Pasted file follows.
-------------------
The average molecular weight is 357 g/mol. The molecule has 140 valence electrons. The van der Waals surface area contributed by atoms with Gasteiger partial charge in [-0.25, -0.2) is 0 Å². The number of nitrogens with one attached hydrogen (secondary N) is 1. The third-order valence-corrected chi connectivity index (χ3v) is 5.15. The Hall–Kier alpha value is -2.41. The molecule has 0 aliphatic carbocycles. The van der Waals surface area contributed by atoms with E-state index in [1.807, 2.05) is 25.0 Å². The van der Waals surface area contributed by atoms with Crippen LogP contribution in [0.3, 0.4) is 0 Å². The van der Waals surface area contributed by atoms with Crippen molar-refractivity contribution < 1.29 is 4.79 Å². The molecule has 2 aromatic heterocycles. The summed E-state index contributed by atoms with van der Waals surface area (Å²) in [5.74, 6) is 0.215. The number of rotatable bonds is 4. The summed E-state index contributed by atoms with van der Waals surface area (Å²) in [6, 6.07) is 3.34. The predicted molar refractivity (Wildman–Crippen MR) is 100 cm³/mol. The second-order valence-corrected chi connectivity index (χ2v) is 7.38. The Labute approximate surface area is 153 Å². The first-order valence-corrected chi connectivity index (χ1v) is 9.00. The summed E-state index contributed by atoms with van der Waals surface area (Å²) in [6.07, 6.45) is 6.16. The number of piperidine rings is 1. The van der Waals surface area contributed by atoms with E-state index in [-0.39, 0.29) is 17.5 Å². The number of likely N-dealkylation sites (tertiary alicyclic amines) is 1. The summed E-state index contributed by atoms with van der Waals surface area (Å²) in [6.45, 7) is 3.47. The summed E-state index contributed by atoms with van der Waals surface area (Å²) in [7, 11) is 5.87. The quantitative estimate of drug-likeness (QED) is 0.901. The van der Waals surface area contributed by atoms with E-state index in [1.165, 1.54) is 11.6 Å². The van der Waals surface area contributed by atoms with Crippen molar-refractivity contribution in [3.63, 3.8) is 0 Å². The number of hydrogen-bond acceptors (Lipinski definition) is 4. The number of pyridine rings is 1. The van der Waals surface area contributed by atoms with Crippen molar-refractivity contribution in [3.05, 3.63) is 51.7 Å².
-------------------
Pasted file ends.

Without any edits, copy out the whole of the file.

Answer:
The average molecular weight is 357 g/mol. The molecule has 140 valence electrons. The van der Waals surface area contributed by atoms with Gasteiger partial charge in [-0.25, -0.2) is 0 Å². The number of nitrogens with one attached hydrogen (secondary N) is 1. The third-order valence-corrected chi connectivity index (χ3v) is 5.15. The Hall–Kier alpha value is -2.41. The molecule has 0 aliphatic carbocycles. The van der Waals surface area contributed by atoms with E-state index in [1.807, 2.05) is 25.0 Å². The van der Waals surface area contributed by atoms with Crippen LogP contribution in [0.3, 0.4) is 0 Å². The van der Waals surface area contributed by atoms with Crippen molar-refractivity contribution < 1.29 is 4.79 Å². The molecule has 2 aromatic heterocycles. The summed E-state index contributed by atoms with van der Waals surface area (Å²) in [5.74, 6) is 0.215. The number of rotatable bonds is 4. The summed E-state index contributed by atoms with van der Waals surface area (Å²) in [6, 6.07) is 3.34. The predicted molar refractivity (Wildman–Crippen MR) is 100 cm³/mol. The second-order valence-corrected chi connectivity index (χ2v) is 7.38. The Labute approximate surface area is 153 Å². The first-order valence-corrected chi connectivity index (χ1v) is 9.00. The summed E-state index contributed by atoms with van der Waals surface area (Å²) in [6.07, 6.45) is 6.16. The number of piperidine rings is 1. The van der Waals surface area contributed by atoms with E-state index in [-0.39, 0.29) is 17.5 Å². The number of likely N-dealkylation sites (tertiary alicyclic amines) is 1. The summed E-state index contributed by atoms with van der Waals surface area (Å²) in [6.45, 7) is 3.47. The summed E-state index contributed by atoms with van der Waals surface area (Å²) in [7, 11) is 5.87. The quantitative estimate of drug-likeness (QED) is 0.901. The van der Waals surface area contributed by atoms with E-state index in [1.165, 1.54) is 11.6 Å². The van der Waals surface area contributed by atoms with Crippen molar-refractivity contribution in [3.63, 3.8) is 0 Å². The number of hydrogen-bond acceptors (Lipinski definition) is 4. The number of pyridine rings is 1. The van der Waals surface area contributed by atoms with Crippen molar-refractivity contribution in [3.05, 3.63) is 51.7 Å².